Machine learning’s life cycle management system ranks and tracks your tests over time and sometimes integrates with deployment and monitoring
For most professional software developers, using application life cycle management (ALM) is the right thing to do. Data scientists, many of them without software development platforms, often do not use life cycle management for their machine learning models. That problem is now much easier to overcome than it was a few years ago, thanks to the advent of the environment and the “MLops” framework that supports the management of the machine learning life cycle.
What is machine learning life cycle management?
The easy answer to this question is to manage the life cycle of machine learning just like ALM, but that would also be wrong. That’s because the life cycle of a machine learning model differs from the software development life cycle (SDLC) in a number of ways.
To begin with, software developers more or less know what they’re trying to build before they write code. There may be a fixed overall specification (waterfall model) or not (fast development), but at any given time, the software developer is trying to build, test, and debugging a feature that can be described. Software developers can also write tests to ensure that the feature works as designed.
In contrast, a data scientist builds models by performing experiments in which an optimization algorithm tries to figure out the best weight set to solve a data set. There are many types of models, and currently, the only way to determine which one is best is to try them all. There are also some possible criteria about the “goodness” of the model and there are no real criteria equivalent to software tests.
Unfortunately, some of the best models (e.g. deep neural networks) take a long time to train, which is why speeders like GPUs, TPUs, and FPGA become important for data science. In addition, a lot of effort is usually devoted to cleaning data and designing the best feature set from the initial observations, to make the model work as best as possible.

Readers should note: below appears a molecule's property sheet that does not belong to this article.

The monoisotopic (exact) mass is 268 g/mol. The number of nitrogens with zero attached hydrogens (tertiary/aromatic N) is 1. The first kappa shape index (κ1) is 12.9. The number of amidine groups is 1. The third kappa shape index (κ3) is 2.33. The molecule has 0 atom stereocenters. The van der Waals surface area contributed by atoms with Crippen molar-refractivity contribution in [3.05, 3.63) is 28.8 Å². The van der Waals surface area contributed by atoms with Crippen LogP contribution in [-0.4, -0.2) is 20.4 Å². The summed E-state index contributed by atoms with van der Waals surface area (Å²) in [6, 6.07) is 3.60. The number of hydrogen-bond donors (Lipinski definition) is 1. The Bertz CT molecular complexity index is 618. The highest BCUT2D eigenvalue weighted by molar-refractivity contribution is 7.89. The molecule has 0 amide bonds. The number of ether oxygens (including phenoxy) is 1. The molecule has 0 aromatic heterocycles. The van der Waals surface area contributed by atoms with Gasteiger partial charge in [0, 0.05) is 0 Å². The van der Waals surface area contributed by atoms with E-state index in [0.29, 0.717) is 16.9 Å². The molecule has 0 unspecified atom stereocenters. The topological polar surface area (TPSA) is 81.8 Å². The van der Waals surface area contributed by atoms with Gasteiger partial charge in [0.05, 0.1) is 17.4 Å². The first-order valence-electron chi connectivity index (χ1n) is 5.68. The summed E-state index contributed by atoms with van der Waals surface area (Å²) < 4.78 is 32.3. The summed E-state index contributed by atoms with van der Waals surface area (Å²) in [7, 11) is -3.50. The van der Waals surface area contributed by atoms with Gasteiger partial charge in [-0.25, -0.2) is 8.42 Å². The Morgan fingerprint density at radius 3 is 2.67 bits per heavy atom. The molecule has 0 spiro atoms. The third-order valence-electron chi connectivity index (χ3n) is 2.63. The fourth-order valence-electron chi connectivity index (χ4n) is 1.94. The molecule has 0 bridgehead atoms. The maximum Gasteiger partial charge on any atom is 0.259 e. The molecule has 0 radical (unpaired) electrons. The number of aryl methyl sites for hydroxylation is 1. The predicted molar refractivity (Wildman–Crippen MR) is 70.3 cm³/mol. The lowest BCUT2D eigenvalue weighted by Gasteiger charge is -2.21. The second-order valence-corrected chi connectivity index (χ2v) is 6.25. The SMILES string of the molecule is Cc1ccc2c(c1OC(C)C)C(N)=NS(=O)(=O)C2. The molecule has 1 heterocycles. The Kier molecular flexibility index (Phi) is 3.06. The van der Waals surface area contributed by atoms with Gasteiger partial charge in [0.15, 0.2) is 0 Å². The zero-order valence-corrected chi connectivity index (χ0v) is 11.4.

Tracking hundreds of experiments and dozens of feature sets isn’t easy, even if you’re using a fixed data set. In real life, it’s even worse: Data often changes over time, so the model needs to be adjusted periodically.
There are several different models for the machine learning life cycle. Typically, they start with ideas, continue with data collection and discovery data analysis, move from there to R&D (hundreds of those experiments) and validate, and ultimately deploy and monitor. Tracking periodically can take you back to step one to try different models and features or to update your training data set. In fact, any step in the life cycle can take you back to the previous one.
The machine learning life cycle management system tries to rank and track all your tests over time. In the most useful implementations, the management system is also integrated with deployment and monitoring.
Machine life cycle management products
We’ve identified several cloud platforms and frameworks for managing the life cycle of machine learning. These currently include Algorithmia, Amazon SageMaker, Azure Machine Learning, Domino Data Lab, Google Cloud AI Platform, HPE Ezmeral ML Ops, Metaflow, MLflow, Paperspace, and Seldon.
Algorithmia can connect, deploy, manage, and expand your machine learning portfolio. Depending on the package you choose, Algorithmia can run on its own cloud, on your premises, on VMware, or in the public cloud. It can maintain models in its own Git repository or on GitHub. It manages automatic modeling, can deploy pipelining, and can run and expand on-demand (serverless) models using CPU and GPUs. Algorithmia offers a keyword model library (see screenshot below) in addition to storing your models. It does not currently provide much support for modeling training.
Amazon SageMaker is Amazon’s fully managed integrated environment for machine learning and deep learning. It includes a Studio environment that combines Jupyter notebooks with test management and tracking (see screenshot below), model debugging, “auto-steering” for users with no machine learning knowledge, bulk conversion, model monitoring, and deployment with elastic information.